Uncle Cliff’s Robe BY DEE LOCKLIN

I never met my husband’s Uncle Cliff, but I feel I know him quite well because I’ve lived with his bathrobe for 25 years. Indeed, my husband brought various possessions to our new home when we married, but none have endured as long and been as utilitarian as this quirky garment. Uncle Cliff was a gifted artist and journalist. His beautiful paintings hang in our home, and we display them with pride. I’m not quite Dee Locklin is retired from Georgia State sure when he died, but I assume University. She lives in it was in the late 60s or early Woodstock with husband 70s based on the distinguishing Lewis and son Taylor in a characteristics of his beloved robe. cluttered home filled Uncle Cliff’s robe is the with love and lots of dust bunnies. Contact Dee at particular rust color that was popular back in the day. Imagine Greg Brady mixed with Georgia red clay and you will see the hue. Now close your eyes and recall the polyester fabric known as velour. Yes, that’s the robe.



My husband was given the robe by Uncle Cliff’s widow, Aunt Mitzi, mostly because Lewis was the tallest in the family and resembled Uncle Cliff in many ways. And so, when Lewis and I married, I was introduced to this inherited treasure and accepted it as something akin to a man dowry. Over the years, I bought Lewis numerous designer robes in an attempt to update his wardrobe, but to no avail. He treasured his polyester housecoat and swore that nothing else wrapped him as closely and comfortably as the raggedy, threadbare garment acquired from a talented relative from his family’s rich history. Legacy prevails, because when our son left for college he quietly stole the robe in a sort of rite-of-passage gesture. I did not object. After all, the thing was really ratty by then. I then bought my husband a lovely and expensive robe, but he never wore it, and he remained somewhat sullen until I asked our son to return the garment and exchange it for the newer designer wrap. I think everyone is happy now, though I cringe when Lewis greets the UPS delivery man while encased in Uncle Cliff’s mod robe that is covered in our dog’s hair and complemented by polar bear-themed pajamas and fiery red bedroom slippers. Rest in peace, Uncle Cliff. Your artistic legacy outweighs your fashion choices and those of your nephew.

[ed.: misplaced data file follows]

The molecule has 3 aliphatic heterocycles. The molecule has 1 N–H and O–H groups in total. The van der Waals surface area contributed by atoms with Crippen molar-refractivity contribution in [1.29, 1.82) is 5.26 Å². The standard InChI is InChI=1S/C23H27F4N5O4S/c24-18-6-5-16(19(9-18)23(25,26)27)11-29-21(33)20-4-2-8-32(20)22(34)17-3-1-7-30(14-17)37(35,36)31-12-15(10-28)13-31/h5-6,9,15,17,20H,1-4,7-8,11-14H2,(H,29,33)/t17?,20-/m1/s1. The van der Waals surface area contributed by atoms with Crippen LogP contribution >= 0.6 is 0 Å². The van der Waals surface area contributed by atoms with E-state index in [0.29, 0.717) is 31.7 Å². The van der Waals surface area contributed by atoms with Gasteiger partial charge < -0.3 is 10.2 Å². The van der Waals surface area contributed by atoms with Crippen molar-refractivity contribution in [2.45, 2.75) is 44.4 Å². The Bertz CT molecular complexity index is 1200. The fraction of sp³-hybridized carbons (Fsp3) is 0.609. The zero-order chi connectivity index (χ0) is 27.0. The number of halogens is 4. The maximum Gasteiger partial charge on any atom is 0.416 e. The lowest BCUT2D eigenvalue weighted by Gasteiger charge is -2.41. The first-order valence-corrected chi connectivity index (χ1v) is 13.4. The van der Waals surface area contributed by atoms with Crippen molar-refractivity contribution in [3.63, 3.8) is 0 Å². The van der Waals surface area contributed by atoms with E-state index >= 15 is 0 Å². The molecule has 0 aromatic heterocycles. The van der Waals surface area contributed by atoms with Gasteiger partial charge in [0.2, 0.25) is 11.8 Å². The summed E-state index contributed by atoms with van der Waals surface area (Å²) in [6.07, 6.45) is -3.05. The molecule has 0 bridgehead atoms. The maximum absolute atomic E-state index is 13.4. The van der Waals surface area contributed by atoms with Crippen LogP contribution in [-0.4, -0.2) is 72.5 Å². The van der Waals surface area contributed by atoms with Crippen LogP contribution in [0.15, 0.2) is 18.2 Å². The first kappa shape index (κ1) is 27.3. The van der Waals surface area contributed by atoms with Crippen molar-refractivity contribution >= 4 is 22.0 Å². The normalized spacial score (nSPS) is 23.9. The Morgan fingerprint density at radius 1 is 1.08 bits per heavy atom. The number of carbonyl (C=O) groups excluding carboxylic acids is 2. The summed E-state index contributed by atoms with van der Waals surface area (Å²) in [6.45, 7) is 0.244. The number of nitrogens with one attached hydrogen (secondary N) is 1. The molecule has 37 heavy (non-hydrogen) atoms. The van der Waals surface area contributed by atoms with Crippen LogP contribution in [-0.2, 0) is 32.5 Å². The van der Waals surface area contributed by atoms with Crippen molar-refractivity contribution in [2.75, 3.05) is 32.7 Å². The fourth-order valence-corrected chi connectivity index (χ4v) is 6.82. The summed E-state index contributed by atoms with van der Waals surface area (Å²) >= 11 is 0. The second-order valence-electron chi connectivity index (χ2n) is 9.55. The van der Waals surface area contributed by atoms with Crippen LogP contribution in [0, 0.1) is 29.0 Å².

Christmas trees and lights are put away and household furniture has found its way back to normal placements. For the job seeker, starting the new year with unemployment as “normal” is a scary thing—and it should be. Finding a job that meets financial and emotional needs takes time, stamina and strategy. I am thrilled that I recently had a full Job-Seeking class at The Master’s Training Center. Lynne is the director of Participants’ goals are to come out Papa’s Pantry and the MastersTrainingCenter. of the gate Jan. 1 running! Today, com, and she is an they are learning how employers author. She can be make decisions and how to better reached at (770) 591their résumés and interviewing 4730 or visit www. skills. I am so excited with each one of them to achieve their dreams! Their enthusiasm is contagious. So is momentum. It’s almost like that image of a tiny snowball rolling faster and